Well, that's your original script that's being saved as a backup, and then you're going to turn the original script into the shooting script, which is a little counterintuitive, because it's going to say Castles_script, but in fact it's the shooting script and then the backup will be the original. So I don't think this is really the best way to go about doing things. I'm going to click Cancel out of there and go back to the Project side of things. I'm going to duplicate the script here. It'll be little easier to do this. Just click on this script, make sure it's active, click on Duplicate, and there is little blue thing telling me I can just type in something, so I am going to go Castles-shooting script like that, click away to save that.
I'm going to open that up now by double-clicking it, and it'll be exactly the same as the original script, which should not be a surprise. There we go. And I'm going to close the original script to make sure it's just out of here, and now we're going to work with this script. Well, typically, when you add a shot, you actually add a carriage return here, so I'm going press Enter to go down one line, and now I'm going to right-click and say add a shot. I'm going to get that message again, if I want to save a copy, or I want to continue without saving a copy? Well, now I want to continue without saving a copy because this is a copy, and it's called Castles-shooting script, so it'll be no doubt that this is the shooting script and the other one is the original script. Now I click Continue, and there we go, now we're ready to start adding some shots.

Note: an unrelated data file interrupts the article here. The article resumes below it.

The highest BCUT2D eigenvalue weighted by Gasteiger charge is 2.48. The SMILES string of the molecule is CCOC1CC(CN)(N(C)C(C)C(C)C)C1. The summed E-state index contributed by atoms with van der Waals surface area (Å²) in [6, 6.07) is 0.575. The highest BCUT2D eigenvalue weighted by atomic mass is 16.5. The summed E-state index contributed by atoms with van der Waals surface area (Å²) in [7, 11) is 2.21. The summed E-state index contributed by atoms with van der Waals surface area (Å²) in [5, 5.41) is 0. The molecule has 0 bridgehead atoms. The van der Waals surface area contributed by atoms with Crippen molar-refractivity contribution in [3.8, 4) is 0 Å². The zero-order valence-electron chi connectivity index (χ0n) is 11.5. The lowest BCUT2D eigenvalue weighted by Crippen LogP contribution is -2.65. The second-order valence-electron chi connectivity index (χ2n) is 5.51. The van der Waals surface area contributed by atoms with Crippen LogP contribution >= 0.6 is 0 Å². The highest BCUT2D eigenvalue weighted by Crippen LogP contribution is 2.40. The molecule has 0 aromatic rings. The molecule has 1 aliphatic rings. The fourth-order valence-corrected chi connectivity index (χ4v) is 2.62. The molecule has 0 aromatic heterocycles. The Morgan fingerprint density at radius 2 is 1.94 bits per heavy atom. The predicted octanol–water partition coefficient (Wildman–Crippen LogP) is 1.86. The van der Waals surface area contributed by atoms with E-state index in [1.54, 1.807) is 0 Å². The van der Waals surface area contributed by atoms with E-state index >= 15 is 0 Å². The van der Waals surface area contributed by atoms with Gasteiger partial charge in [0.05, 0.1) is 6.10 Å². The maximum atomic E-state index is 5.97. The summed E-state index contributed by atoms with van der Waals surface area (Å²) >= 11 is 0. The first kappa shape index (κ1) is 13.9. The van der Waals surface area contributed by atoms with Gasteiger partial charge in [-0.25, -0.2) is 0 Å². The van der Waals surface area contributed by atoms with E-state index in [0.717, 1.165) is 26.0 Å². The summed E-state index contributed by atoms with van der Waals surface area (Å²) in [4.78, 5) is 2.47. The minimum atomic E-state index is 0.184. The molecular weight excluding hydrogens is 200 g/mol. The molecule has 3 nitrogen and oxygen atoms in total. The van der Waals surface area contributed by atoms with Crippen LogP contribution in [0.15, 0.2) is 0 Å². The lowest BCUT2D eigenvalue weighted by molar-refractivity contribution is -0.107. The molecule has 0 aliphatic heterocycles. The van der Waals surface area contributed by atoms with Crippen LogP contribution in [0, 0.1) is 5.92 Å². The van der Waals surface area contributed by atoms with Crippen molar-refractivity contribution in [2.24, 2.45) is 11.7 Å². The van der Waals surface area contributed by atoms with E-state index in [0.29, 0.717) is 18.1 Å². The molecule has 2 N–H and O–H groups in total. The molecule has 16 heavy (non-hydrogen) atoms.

Now had I chosen instead to add a camera shot as opposed to a shot, it would have narrowed the script down into a narrower field like this, and it would have taken all the descriptive stuff here and made it all upper case--just a little bit different process, so I prefer working with just the shot side of things, like this where it keeps the script in the same width as the original one. Nevertheless, let's get working on this. I'm going to right-click now and say add a shot. There it is. It's all ready to go. So this guy is hovering here waiting to have me add a shot there. Just going to press the spacebar, and it's going to open up this lovely menu full of all kinds of standard shots.